The seats filled. I hid backstage watching family and friends tentatively walk into the theatre space, look around, be surprised at what they were seeing and hearing. It made my heart so very happy. I wanted people to feel like I was feeling – like we’d stepped into a special, intimate, jazzy, artistic space to be entertained. Except…GULP…I was the entertainer.
While Marty (Gervais) my publisher was speaking, I was standing backstage listening…trying to hear his words above the banging of my heartbeat against my skin. I wanted to pay attention and be present. I had to shake my head in disbelief as I heard him compare me to Michael Ondaatje. Wait, what? Me? The critic voices in my head were silenced by the joy of the moment. I took it in. I received the compliment. I held in my tears and I walked onto the stage with Marty’s kind words moving my feet.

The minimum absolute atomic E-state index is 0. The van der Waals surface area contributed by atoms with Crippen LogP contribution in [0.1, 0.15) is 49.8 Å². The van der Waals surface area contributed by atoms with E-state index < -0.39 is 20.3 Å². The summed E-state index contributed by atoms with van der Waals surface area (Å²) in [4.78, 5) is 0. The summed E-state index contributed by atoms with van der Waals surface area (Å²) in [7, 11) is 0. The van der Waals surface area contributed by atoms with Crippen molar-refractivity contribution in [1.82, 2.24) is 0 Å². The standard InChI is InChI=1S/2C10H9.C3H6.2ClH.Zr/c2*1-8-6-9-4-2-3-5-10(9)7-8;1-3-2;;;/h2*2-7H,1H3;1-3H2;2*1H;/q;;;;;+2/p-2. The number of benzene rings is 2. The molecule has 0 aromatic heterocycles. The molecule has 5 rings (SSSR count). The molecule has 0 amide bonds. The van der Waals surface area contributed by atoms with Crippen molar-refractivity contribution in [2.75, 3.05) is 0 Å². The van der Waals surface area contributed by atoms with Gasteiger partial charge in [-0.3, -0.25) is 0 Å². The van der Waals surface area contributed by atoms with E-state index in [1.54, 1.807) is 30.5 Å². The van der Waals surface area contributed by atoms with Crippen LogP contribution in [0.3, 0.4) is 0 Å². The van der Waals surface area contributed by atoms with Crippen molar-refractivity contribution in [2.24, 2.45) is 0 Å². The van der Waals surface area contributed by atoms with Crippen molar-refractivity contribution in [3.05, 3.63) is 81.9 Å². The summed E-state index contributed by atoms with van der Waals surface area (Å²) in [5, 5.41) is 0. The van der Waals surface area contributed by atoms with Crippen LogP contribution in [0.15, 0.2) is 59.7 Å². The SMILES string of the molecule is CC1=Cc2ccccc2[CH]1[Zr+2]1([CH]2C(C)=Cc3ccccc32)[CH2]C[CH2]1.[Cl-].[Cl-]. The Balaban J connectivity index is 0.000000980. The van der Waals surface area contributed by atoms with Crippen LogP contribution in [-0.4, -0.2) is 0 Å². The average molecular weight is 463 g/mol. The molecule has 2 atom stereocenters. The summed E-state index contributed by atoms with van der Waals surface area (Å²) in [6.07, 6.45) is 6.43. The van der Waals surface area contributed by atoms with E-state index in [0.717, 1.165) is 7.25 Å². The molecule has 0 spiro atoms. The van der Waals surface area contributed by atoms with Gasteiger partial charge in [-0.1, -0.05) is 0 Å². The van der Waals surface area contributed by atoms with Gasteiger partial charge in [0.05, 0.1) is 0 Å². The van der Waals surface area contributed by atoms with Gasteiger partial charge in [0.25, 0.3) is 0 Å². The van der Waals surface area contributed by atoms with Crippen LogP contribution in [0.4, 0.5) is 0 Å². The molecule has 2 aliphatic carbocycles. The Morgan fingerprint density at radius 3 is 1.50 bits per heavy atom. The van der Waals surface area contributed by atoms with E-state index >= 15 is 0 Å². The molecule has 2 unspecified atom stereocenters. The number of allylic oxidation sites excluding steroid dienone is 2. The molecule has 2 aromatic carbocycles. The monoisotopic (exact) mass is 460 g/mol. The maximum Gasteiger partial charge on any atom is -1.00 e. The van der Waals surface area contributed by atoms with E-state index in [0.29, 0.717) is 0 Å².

I just kept screaming to myself in my head BE HONEST. BE YOU.
And with a shaking voice, I read the first poem – Look At Me. I knew I had to start with that piece precisely because it was a call to the audience to do just that – look at me. I had to be the force that wrote the poem. To be the empowered woman who wants to engage others to look….
After that poem was finished…I can’t tell you how I did anything! I felt hot – like, literally, I was sweating from every pore. I felt floaty – like my feet never really touched the stage. I felt rooted – to the words, to the music. I felt relaxed and meant-to-be. The fear…the nerves…it was there, but not controlling me. I felt emotional. Raw. I felt part-actress, part-poet, part-stand-up comedian. I felt magical.
I gave in to my self…if that makes any sense. Like, if I thought for one second about what I was doing, it wouldn’t work. I trusted the musicians. I trusted the audience. I trusted the energy. I trusted what I’d written on the pages – the notes, the poetry, the honesty. I trusted my brain to be witty and honest. And, by golly, I had a freakin’ blast!!
I felt like I was home.
Then it was over…I was throwing the last page of my notes on the stage…I was hugging the band, posing for photos, stumbling off the stage into friend’s embraces.